- The ruling absolutely trashes the 1879 Reynolds v. U.S. decision that upheld statutes obviously targeting Mormon polygamists, suggesting that the Supreme Court’s obvious prejudice against the Latter-day Saints cast tremendous doubt on its validity. Polygamy, the Court suggested in Reynolds, deserved extirpation because it “was almost exclusively a feature of the life of Asiatic and of African people.” As the Court ruled in an 1890 case involving the LDS Church, Mormon religious practices were “contrary to the spirit of Christianity.” Judge Waddoup’s summary on Reynolds: “the court believes that Reynolds is not, or should no longer be considered, good law, but also acknowledges its ambiguous status given its continued citation by both the Supreme Court and the Tenth Circuit as general historical support for the broad principle that a statute may incidentally burden a particular religious practice so long as it is a generally applicable, neutral law not arising from religious animus or targeted at a specific religious group or practice.”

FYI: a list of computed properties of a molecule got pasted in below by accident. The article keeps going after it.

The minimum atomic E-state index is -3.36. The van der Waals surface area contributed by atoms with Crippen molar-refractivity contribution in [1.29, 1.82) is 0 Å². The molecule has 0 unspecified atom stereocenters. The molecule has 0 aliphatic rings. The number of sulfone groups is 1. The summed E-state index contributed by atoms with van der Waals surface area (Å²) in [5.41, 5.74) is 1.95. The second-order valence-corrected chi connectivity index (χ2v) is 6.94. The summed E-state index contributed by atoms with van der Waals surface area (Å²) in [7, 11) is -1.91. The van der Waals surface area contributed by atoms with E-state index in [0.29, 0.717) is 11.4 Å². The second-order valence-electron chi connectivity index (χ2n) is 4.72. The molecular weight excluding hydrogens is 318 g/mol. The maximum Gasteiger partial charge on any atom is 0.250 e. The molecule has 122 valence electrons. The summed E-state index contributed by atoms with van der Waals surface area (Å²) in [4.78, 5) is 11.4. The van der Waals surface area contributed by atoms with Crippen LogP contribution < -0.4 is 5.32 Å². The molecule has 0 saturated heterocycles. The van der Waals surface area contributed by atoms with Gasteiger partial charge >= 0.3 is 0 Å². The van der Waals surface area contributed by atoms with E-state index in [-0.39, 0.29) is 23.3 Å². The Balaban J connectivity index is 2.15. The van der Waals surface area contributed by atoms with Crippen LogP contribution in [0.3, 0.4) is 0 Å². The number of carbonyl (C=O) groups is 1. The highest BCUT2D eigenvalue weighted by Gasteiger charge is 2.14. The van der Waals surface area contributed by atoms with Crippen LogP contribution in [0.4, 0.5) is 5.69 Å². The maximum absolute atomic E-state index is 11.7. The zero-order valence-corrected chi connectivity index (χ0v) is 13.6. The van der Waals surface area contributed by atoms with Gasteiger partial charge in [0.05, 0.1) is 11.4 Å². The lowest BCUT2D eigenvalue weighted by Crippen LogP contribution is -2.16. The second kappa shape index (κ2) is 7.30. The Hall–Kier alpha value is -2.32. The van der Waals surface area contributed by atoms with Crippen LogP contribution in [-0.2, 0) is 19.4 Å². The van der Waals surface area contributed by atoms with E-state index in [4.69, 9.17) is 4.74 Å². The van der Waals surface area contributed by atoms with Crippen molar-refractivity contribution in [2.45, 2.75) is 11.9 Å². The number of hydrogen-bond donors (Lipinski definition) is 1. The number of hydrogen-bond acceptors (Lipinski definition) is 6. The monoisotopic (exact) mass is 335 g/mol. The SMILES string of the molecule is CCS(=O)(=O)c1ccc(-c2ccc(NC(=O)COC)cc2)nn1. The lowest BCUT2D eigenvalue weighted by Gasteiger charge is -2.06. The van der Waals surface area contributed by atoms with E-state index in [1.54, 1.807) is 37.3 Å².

- Free Exercise cases are tricky. In 1990 (in Employment Division v. Smith), the Court held that the State of Oregon could deny unemployment benefits to persons violating a state ban on the use of peyote, even if the use in question was for religious practices. Oregon was not targeting practitioners of native religions when it passed the law. By contrast, in 1993′s Church of the Lukumi Babalu Aye, Inc. v. Hialeah, the Court struck down a local Florida law that criminalized the killing of animals “in a public or private ritual or ceremony not for the primary purpose of food consumption.” The city had passed the law after it learned that a church associated with Santeria was planning to relocate within its boundaries. Thus, much hinges on whether or not a jurisdiction targets particular religious practices in a given statute. In the polygamy/cohabitation case, the district court held that Utah targeted “Mormon fundamentalists” by criminalizing plural cohabitation.